'No one who read "Fear" in Unknown during their impressionable years would ever forget it,' claimed Brian Aldiss, science fiction writer and historian. The stream-of-consciousness narrative, akin to literary psychoanalysis, charts the disintegration of an academic who writes an article debunking the existence of spirits and demons and is punished by being dragged into a nightmare of black magic and hallucinations. In contrast, 'Typewriter In The Sky' was a typical Hubbard swashbuckler about a character called Mike de Wolfe who finds himself trapped in the past as the unwilling victim of a science fiction writer named Horace Hackett. Transported to the Spanish Main, de Wolfe is saddled with the implausible name of Miguel Saint Raoul Maria Gonzales Sebastian de Mendoza y Toledo Francisco Juan Tomaso Guerrero de Brazo y Leon de Lobo and is required to duel with English sea dog Tom Bristol for the hand of the fair Lady Marion, 'flame-headed, imperious and as lovely as any statue from Greece'. It was an ingenious little tale, but hardly great literature, particularly since the protagonists were given to uttering lines like 'God's breath, milord, you jest!' and 'By gad, he's got spunk!' or even 'Peel your peepers!'
Final Blackout was a novel which many science-fiction fans considered Hubbard's finest work and led to hopeful comparisons with Jules Verne and H.G. Wells. (When it was published in hardback later, Ron contrived, unsuccessfully, to appear self-effacing in a jacket note: 'I cannot bring myself to believe that Final Blackout, as so many polls and such insist, is one of the ten greatest stories ever published.')
Serialized in the April, May and June issues of Astounding, Final Blackout precipitated furious controversy in fan magazines and bitter accusations that it was Communist or Fascist propaganda. The story was set in a Europe laid waste by generations of war and populated only by marauding bands of renegade soldiers. Leading a brigade of 'unkillables', the hero, identified only as the 'Lieutenant', fights his way to England, where he establishes a benign military dictatorship until he is overthrown by his former commanding officers, with the backing of the United States.
14. Brian Aldiss, Trillion Year Spree, 1986
It was a peculiarly grim and apposite story to be published in the spring of 1940. Viewed from the United States, the war in Europe seemed like a prelude to Armageddon, the potential destruction of civilized life under the heel of the jackboot. While American liberals were campaigning for positive action from the government to aid the Allies in the fight against Fascism, the anti-war neutralist lobby was equally vociferous. Partisans of both left and right read political significance into The Final Blackout: it was pro-war, anti-war, Communist or anti-Communist, depending on the reader's political inclinations.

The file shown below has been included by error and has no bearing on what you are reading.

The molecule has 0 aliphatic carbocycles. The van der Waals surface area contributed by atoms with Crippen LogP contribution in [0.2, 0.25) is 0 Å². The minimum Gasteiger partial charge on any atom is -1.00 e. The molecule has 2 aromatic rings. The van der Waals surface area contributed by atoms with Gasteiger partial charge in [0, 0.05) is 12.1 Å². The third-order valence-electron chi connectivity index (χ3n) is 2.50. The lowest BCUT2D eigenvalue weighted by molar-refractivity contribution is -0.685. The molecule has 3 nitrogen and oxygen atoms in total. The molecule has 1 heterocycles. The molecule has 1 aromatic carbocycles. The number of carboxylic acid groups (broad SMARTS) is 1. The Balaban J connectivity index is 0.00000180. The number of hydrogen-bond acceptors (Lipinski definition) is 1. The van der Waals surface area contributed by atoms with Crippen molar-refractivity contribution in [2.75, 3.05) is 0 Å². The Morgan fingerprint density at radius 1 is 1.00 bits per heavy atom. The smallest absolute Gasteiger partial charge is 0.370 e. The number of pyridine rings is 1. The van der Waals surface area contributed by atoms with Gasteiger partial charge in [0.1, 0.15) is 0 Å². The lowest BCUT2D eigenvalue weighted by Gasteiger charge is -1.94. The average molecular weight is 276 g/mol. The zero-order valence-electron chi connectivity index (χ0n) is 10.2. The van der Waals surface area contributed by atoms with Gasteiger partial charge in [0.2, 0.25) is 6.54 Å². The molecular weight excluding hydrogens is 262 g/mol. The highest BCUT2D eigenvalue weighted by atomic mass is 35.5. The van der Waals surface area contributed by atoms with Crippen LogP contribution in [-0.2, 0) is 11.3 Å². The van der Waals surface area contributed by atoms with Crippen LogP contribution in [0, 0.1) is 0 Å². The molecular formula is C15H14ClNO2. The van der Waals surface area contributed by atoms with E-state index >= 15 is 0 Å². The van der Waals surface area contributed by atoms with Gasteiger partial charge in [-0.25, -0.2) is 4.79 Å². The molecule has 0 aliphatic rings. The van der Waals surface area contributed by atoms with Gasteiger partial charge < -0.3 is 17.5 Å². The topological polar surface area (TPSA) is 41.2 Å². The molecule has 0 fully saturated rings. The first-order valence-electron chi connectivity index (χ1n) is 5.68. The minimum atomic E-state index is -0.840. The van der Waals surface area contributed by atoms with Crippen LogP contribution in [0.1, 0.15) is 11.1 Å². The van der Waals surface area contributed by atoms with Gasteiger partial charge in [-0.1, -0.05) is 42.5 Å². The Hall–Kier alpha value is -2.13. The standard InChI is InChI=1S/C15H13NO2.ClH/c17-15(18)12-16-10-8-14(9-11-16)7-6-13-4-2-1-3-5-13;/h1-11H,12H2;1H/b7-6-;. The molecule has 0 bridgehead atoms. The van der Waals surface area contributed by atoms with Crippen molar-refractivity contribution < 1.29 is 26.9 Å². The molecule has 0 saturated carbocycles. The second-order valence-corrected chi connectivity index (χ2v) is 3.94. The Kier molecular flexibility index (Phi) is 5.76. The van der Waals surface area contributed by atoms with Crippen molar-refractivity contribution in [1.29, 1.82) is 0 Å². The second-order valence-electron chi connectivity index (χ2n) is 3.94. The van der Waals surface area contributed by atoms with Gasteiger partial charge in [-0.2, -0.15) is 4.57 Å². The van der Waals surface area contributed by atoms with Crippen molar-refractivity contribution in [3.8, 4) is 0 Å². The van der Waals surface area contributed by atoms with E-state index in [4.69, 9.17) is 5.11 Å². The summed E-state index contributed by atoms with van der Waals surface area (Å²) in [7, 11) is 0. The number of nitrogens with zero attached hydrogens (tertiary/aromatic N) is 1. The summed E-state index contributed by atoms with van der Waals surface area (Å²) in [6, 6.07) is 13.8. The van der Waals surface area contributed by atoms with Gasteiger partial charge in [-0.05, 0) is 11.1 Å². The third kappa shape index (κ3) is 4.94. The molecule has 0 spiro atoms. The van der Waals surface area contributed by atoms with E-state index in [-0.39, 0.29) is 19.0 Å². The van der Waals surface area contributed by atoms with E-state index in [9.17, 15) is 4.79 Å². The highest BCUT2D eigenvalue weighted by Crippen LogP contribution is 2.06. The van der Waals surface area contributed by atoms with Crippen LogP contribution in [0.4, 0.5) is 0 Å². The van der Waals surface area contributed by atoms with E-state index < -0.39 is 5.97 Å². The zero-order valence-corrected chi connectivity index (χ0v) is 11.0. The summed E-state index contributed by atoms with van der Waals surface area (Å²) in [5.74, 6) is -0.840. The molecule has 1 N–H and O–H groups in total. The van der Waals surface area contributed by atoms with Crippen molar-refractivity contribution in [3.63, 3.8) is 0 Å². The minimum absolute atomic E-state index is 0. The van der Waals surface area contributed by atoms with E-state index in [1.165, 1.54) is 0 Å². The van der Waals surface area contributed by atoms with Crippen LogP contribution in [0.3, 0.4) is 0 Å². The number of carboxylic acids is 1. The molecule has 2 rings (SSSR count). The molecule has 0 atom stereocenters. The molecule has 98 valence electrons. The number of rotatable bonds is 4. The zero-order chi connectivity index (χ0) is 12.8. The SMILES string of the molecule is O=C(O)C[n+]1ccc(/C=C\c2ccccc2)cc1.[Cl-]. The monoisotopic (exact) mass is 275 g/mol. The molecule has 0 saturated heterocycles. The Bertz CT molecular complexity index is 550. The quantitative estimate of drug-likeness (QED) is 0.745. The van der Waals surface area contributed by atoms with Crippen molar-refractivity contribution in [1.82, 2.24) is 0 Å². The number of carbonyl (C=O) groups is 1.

Even Ron's friends could not agree about his intentions. Ron was a member of a war-game circle which had been started by Fletcher Pratt, a naval historian who also enjoyed writing science fiction. Using scale models of real warships made from balsa wood, they re-enacted naval battles on the floor of the living-room in Pratt's New York apartment until the group became too large and it was necessary to transfer the battleground to a hired hall on East 59th Street. While the balsa battles were being fought, they often discussed the war and its attendant politics.
'Hubbard gave a varied impression of himself,' recalled L. Sprague de Camp, who was also a member of the war-game circle. 'Some thought him a Fascist because of the authoritarian tone of certain stories. But one science-fiction writer, then an idealistic left-liberal, was convinced that Hubbard had profound liberal convictions. To others, Hubbard expressed withering disdain for politics and politicians, saying about the imminence of war: "Me, fight for a political system?"
There was certainly no doubt that Ron was anti-German, for on 16 May he wrote a letter to the FBI in Washington on his exotic personalized stationery featuring his initials and a charging cavalryman: 'Gentlemen; May I bring to your attention an individual whose Nazi activities, in time of national emergency if not at present, might constitute him a menace to the state?'
This luckless individual was a German steward at the Knickerbocker Hotel in New York whose sister, according to Ron, was a member of the Gestapo. Ron accused him of being anti-American, an illegal immigrant and 'definitely fifth column'. 'My interest in this is impersonal,' he added, 'though possibly shaded by the feeling of dislike which he always inspires in me.'
J. Edgar Hoover replied promptly, thanked Ron for the information and promised an investigation. But when an FBI agent called at Ron's apartment on Riverside Drive, he discovered that Ron had moved out on 1 June. The agent reported that Ron had told neighbours he was moving to Washington DC, but as he left no forwarding address, the case was closed.
15. Fantastic, August 1975
16. FBI files on L. R. Hubbard
Ron had not gone to Washington DC but to Washington State, back to The Hilltop and to Polly and the children. There was perhaps little time for a lengthy family reunion, however, for he was deeply involved in the planning of his next great adventure - the Alaskan Radio-Experimental Expedition. He was, of course, the leader and would be carrying with him, for the first time, the flag of the Explorers Club.